Hertz Fires 26 Muslim Workers For Taking Prayer Breaks
Hertz has fired 26 of its drivers at the Seattle-Tacoma International Airport after the workers opted against clocking out for their Muslim prayer sessions.
The drivers, all of whom are Somali Muslims, saw the company's decision as a failure to appreciate the customs of the Islamic faith.
"We feel like we're being punished for what we believe in," Ileys Omar, one of the former Hertz employees, told local TV news outlet KOMO. "It's five minutes. It's not as big [of a] deal as the company's making it."
Hertz, for its part, says the termination was in fact a last resort after the car company sought to respect the workers' faith. Hertz says it was happy to accommodate the Muslim ritual of five daily prayers. But the company asked the workers to clock in and out after noting the workers failed to return immediately to work after finishing the sessions, company spokesman Richard Broome told CBS News. And when Hertz initially suspended 34 workers on Sept. 30 over the prayer breaks, the company presented them with the plan to include the sessions in their daily time cards. Eight agreed to do so, and have since been reinstated.
"We're disappointed that the rest of the transporters did not take us up on what we thought was a reasonable resolution of this matter -- reserving their right to pray during paid breaks," Broome put it plainly to The Seattle Times. Broome also added to CBS that such terms derive from a settlement from two years ago with the Equal Employment Opportunity Commission. Hertz was simply looking to enforce the policy agreed upon with the EEOC, it says.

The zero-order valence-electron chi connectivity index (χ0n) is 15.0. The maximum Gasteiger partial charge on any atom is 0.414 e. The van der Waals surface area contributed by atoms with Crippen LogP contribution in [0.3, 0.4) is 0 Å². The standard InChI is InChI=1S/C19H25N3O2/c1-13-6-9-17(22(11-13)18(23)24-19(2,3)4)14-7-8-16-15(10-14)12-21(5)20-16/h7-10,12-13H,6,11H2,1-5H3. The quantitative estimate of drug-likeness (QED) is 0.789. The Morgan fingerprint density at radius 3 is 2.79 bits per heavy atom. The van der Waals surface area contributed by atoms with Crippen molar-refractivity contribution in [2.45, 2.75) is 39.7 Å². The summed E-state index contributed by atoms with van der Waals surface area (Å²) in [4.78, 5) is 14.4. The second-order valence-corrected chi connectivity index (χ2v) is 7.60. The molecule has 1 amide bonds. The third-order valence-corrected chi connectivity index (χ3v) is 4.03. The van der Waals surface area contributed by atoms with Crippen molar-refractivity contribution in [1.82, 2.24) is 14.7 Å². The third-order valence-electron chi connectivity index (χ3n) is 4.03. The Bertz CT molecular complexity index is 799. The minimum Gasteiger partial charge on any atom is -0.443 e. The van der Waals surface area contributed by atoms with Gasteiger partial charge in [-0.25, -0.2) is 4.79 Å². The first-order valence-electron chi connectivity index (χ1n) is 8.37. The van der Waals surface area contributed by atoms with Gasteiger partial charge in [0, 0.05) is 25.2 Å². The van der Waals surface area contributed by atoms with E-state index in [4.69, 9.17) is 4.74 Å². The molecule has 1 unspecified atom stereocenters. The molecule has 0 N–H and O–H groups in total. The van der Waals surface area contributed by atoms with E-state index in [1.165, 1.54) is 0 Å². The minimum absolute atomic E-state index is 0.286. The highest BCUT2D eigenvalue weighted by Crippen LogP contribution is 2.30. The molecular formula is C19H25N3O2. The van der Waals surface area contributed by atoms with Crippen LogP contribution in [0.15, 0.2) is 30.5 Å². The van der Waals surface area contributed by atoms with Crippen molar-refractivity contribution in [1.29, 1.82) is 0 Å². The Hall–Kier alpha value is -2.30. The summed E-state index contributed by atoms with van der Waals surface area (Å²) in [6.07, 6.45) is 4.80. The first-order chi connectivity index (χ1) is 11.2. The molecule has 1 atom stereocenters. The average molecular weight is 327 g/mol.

Through their union representation, the fired workers took issue with the manner in which they were being dealt with by the car company. According to a report in The Seattle Times, representatives from the Local Teamsters Union 117 said that the workers would have preferred to have been approached individually but instead were presented with what they viewed as a contractual ultimatum.
In total, the Teamsters represent roughly 79 workers at the airport's Hertz office. They earn roughly $9.15 to $9.95 an hour. They work without benefits. Many of them are Muslim immigrants, and have been with the company for 15 years. Over that time, Hertz set up a prayer room at the airport for the workers.
The union will look to next file formal complaints charging both unfair labor practice charges with the National Labor Relations Board, and religious discrimination with the EEOC.
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Dan Fastenberg was most recently a reporter with TIME Magazine. Previously, he was a writer for the Thomson Reuters news service's Latin America desk. He was also a reporter and associate editor for the Buenos Aires Herald while living in South America.
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